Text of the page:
How to succeed on Medium - Deepstash
How to succeed on Medium

How to succeed on Medium

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How to succeed on Medium

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If I could give one piece of advice to writers on the Medium platform, it would be to make connections. Find writers whose writing you admire. Pay special attention to writers who write about the topics you like and have bylines at publications you enjoy reading. Ultimately, finding your writing tribe can be exciting as long as you feel ready to learn and grow alongside your peers. — Allison Gaines, of WEOC Editors

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The lesson for me is that editing is a feature of the writing process, not a bug. Now, I don’t begrudge editing. I realize that it is just part of the process of helping me think. I love the process of editing! Nothing that anyone sees from me on Medium has been edited less than a dozen times. Each time, it is a slightly better expression of what is in my head- Roger Martin

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My best work happens when I write for a single person instead of a mass of people. Like any writer, I want to be popular. I want to be read by as many people as possible. But the only way to do that is to connect with one person. Before I write anything — whether it’s a social media post for a brand or a first-person essay or a movie review — I ask myself, “Who am I writing for?”

- John DeVore

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Once you’ve found your audience, you want to keep serving that same audience. If you jump from one audience to another, you’re not likely to build a large readership.

That means you have to enjoy what you write about. Otherwise, you’ll be one of those people who spends a year on Medium and gives up because readers can’t relate to your content.

It can be tempting to write for superficial ends, like views or money. But if you spend all your energy writing for those reasons, you’ll eventually burn out. And who wants that? — Darius Foroux

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I say devote 15–30 minutes, a minimum of 3 times a week to read your comments, respond and then read a piece from a commenter — they’ve already shown an interest in your work. — Teressa P. of WEOC Editors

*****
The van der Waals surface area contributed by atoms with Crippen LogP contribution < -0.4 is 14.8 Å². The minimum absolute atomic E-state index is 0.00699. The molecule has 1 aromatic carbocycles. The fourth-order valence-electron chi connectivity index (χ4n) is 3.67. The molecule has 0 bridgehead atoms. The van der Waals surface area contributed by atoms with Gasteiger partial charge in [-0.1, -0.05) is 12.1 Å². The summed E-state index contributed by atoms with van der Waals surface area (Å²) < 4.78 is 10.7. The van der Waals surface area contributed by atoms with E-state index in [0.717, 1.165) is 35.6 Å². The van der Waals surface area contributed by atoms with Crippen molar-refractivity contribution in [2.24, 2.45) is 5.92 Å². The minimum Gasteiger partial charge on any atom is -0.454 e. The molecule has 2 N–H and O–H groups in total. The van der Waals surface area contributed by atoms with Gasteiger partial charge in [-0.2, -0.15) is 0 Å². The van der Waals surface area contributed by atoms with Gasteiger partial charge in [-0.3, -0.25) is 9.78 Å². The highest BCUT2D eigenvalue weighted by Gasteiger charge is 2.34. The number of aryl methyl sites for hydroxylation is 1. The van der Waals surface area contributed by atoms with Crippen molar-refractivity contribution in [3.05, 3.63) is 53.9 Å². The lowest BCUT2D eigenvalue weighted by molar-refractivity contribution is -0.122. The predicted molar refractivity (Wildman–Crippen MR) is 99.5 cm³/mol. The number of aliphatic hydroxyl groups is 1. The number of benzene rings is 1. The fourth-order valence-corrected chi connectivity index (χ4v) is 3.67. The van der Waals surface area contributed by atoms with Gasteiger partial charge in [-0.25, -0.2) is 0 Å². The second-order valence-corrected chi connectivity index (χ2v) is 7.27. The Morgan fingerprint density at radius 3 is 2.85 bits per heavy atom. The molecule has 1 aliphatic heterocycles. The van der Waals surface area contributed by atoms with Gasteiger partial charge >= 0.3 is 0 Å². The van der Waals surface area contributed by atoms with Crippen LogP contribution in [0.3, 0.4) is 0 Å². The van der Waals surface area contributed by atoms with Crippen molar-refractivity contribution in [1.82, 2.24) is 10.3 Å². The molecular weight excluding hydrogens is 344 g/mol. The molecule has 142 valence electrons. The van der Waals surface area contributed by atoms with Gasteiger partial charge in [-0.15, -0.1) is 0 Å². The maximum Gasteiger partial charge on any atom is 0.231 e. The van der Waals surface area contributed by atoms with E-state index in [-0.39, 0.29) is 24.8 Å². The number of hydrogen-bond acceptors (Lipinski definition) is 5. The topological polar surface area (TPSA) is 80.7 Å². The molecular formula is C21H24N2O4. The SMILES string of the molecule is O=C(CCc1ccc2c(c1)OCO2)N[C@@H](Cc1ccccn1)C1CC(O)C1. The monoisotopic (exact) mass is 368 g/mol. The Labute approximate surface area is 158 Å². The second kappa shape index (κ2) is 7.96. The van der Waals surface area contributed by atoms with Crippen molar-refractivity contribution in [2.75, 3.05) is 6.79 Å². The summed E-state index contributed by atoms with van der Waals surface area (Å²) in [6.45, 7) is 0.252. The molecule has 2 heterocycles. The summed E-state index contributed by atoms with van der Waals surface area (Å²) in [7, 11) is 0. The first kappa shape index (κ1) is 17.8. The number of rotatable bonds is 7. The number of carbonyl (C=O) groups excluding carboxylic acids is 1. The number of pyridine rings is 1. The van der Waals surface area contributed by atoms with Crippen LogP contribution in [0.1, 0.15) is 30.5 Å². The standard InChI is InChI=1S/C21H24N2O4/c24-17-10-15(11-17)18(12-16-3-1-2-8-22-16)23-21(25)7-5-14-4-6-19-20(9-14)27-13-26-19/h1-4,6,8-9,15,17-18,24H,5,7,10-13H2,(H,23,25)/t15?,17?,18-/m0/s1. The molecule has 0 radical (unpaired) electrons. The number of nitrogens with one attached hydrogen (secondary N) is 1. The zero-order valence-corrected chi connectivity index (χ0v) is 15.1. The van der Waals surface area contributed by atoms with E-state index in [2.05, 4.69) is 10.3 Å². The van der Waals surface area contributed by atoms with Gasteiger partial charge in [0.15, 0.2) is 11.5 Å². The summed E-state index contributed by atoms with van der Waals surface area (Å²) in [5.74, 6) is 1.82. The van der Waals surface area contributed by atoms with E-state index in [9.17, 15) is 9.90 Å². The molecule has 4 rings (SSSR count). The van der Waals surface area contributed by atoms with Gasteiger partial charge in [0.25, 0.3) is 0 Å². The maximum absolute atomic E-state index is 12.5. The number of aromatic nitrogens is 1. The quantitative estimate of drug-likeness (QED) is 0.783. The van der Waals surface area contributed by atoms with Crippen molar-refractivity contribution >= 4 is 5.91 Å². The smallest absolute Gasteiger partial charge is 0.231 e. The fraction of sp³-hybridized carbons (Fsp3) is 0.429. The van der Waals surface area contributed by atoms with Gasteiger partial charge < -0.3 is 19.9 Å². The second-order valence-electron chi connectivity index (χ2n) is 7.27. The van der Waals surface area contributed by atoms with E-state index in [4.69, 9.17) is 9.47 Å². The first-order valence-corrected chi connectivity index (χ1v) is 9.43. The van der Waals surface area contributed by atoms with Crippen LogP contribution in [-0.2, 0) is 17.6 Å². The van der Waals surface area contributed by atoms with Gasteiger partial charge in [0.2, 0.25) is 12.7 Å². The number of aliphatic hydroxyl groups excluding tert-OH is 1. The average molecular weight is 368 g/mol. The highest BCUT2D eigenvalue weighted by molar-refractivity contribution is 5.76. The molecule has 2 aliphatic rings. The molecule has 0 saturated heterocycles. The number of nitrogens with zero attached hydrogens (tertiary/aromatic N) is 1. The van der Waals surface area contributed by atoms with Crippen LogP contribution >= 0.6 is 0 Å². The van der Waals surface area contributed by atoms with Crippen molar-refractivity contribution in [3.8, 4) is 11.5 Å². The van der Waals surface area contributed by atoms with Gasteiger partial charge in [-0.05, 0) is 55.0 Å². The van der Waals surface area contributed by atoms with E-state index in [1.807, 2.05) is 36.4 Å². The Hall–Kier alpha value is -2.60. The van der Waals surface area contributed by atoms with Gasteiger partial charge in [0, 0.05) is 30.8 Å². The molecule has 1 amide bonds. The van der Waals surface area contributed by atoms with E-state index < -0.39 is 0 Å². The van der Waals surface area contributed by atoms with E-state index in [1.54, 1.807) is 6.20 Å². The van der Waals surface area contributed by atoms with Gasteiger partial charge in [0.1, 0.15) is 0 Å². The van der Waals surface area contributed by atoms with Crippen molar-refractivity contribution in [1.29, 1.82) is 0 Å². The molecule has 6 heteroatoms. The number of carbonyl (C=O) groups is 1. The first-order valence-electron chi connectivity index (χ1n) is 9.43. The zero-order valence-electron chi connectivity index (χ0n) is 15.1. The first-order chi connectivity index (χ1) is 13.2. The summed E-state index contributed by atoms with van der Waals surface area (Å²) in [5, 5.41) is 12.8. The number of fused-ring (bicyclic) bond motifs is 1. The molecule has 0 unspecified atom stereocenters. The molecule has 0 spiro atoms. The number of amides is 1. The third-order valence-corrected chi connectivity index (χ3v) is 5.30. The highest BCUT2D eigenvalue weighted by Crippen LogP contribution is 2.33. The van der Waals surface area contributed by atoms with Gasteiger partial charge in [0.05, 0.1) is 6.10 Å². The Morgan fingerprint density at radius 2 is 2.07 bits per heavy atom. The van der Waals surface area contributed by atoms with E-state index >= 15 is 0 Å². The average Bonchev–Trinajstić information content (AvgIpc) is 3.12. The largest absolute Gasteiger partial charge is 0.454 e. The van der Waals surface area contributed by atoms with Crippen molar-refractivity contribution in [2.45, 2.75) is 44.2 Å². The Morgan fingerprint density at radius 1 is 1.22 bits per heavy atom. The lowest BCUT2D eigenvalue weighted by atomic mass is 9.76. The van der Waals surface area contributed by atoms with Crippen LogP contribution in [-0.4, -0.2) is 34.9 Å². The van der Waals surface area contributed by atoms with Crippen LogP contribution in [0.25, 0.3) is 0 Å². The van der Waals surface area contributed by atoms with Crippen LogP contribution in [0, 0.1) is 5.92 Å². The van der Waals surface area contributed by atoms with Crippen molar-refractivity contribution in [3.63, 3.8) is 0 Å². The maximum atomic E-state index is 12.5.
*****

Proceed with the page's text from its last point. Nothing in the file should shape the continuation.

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Every time I publish a story, I add it to a list. I write many different types of articles on Medium — fiction, nonfiction, poetry — and having a way to collect similar stories together is a great way to organize my page. — Casey Lawrence

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Your article is only two-thirds of the final product. The other third is arguably more important — it’s the attention grabber. Alongside your title, it’s the best weapon you have to stop a reader scrolling right past your work. What I’m referring to is, of course, the feature image.

Many writers are guilty of getting sloppy at this stage in the excitement of getting their work published. Don’t get complacent and throw in the first stock image you find under a vague term like ‘writing’ or ‘work.’ If it’s in the first few results, you can bet your life it has been used to death. - Stephen Moore

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Writing alt-text allows me to see what I pay attention to first. It gives me time and space, in a relatively low-pressure environment, to notice these things. And I can put that knowledge to use in my life outside of alt-text later.

I’m just now beginning to understand how paying closer attention to accessibility benefits everything around me. But I don’t think I expected that being more aware of it would also help to benefit who I am as a writer. — Yi Shun Lai

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Do not chase algorithms. Do not read articles on how to “make it” on Medium. Do not create headlines that scare the living daylights out of people so they click on them, searching for some elusive answer to life’s unanswerable questions.

Instead, write a story in a huff while you’re crying. Crawl back under the sheets and workshop the story with your dog. Chase the flow-feeling. Be naive. — Adeline Dimond.

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I think the most important value we offer as a publication is our extensive and thorough editing process. Our editors are very hands-on and we work closely with writers to further developer their skills. I want to underscore the point that this isn’t just about ensuring we publish great work on SUPERJUMP itself; it’s also about leaving writers with something of lasting value well beyond their time with us. — James Burns, EIC of SUPERJUMP

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